Fugu has gained quite a reputation for being one of the most deadly fishes you can consume. But despite this, it’s still considered a delicacy in Japan and attracts hordes of adventurous eaters every year. If you’re curious about fugu, how it tastes, and how to cook with it, read on to learn more about this spiny marine morsel.
What Does Fugu Taste Like?
Fugu has a very mild flavor with a hint of ocean saltiness. Its taste is reminiscent of lean white fish, lacking the oiliness of fattier fish varieties. Experienced fugu chefs will sometimes leave a hint of poison in the fish for a slight tingling sensation on the lips (don’t worry, it’s not enough to harm you). When served as sashimi, it has a chewy texture and a slight slipperiness, similar to raw squid.
Is Fugu Safe to Eat?
Though fugu is infamous for being a potentially deadly dish, fewer people die from consuming it than you may think. This is because Japanese chefs need to undergo years of training and obtain certification before being allowed to serve it. American fugu chefs are held to the same standards and need to be granted a license to serve the fish. Many restaurants also serve farmed fugu, which is less toxic than wild-caught because the poison in fugu comes from bacteria in their environment. So if you’re itching to try fugu, be sure to go to a trusted source.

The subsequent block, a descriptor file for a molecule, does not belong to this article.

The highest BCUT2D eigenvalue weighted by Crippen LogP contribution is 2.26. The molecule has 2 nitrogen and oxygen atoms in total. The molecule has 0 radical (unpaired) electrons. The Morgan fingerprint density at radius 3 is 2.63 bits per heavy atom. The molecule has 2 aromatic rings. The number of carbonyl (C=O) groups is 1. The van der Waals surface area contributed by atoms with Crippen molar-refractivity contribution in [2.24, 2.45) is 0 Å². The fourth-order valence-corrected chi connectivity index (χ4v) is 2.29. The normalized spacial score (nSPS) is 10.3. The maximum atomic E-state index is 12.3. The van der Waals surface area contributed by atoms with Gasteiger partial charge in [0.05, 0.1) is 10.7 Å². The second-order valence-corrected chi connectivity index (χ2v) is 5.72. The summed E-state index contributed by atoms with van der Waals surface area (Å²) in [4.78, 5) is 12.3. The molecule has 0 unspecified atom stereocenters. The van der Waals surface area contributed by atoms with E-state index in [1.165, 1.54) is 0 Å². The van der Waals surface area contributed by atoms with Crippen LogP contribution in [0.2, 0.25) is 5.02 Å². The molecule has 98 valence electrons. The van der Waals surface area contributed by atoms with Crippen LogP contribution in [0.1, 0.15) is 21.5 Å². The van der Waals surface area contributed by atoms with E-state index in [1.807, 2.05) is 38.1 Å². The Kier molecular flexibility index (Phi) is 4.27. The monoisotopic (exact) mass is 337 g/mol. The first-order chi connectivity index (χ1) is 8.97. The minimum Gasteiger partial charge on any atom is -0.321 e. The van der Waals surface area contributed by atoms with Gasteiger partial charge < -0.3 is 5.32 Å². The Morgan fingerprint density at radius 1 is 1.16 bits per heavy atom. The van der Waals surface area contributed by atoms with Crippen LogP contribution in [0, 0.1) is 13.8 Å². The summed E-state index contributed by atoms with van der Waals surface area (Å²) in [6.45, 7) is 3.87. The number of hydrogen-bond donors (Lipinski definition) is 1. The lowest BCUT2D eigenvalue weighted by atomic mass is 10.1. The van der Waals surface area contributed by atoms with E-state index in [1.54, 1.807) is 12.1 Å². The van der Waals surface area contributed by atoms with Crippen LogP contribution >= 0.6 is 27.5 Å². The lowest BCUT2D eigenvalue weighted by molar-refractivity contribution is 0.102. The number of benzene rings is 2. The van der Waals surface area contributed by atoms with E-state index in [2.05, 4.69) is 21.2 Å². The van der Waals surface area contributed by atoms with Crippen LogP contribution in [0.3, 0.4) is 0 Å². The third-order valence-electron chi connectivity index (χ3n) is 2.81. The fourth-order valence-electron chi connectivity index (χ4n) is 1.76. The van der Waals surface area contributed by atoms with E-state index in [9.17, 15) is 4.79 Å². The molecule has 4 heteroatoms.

How Is Fugu Prepared?
The most popular way to enjoy fugu is as sashimi, known as fugu sashi or tessa, but there are a few other ways it can be prepared. Fugu can be served smoked (fugu-fin sake), simmered in stew (fugu-chiri), or battered and deep-fried (fugu karaage). In the winter it’s popularly enjoyed by locals as fugu nabe or fugu hot pot soup. Other parts of the fish such as the skin and the roe are also prized ingredients in Japanese cuisine.
In Korea, fugu is called bok-eo (복어) and is typically found in restaurants in port cities. It can be grilled, simmered, added to soup, or made into bulgogi.
Feature Image: Flickr user furibond ( CC BY-SA 2.0 )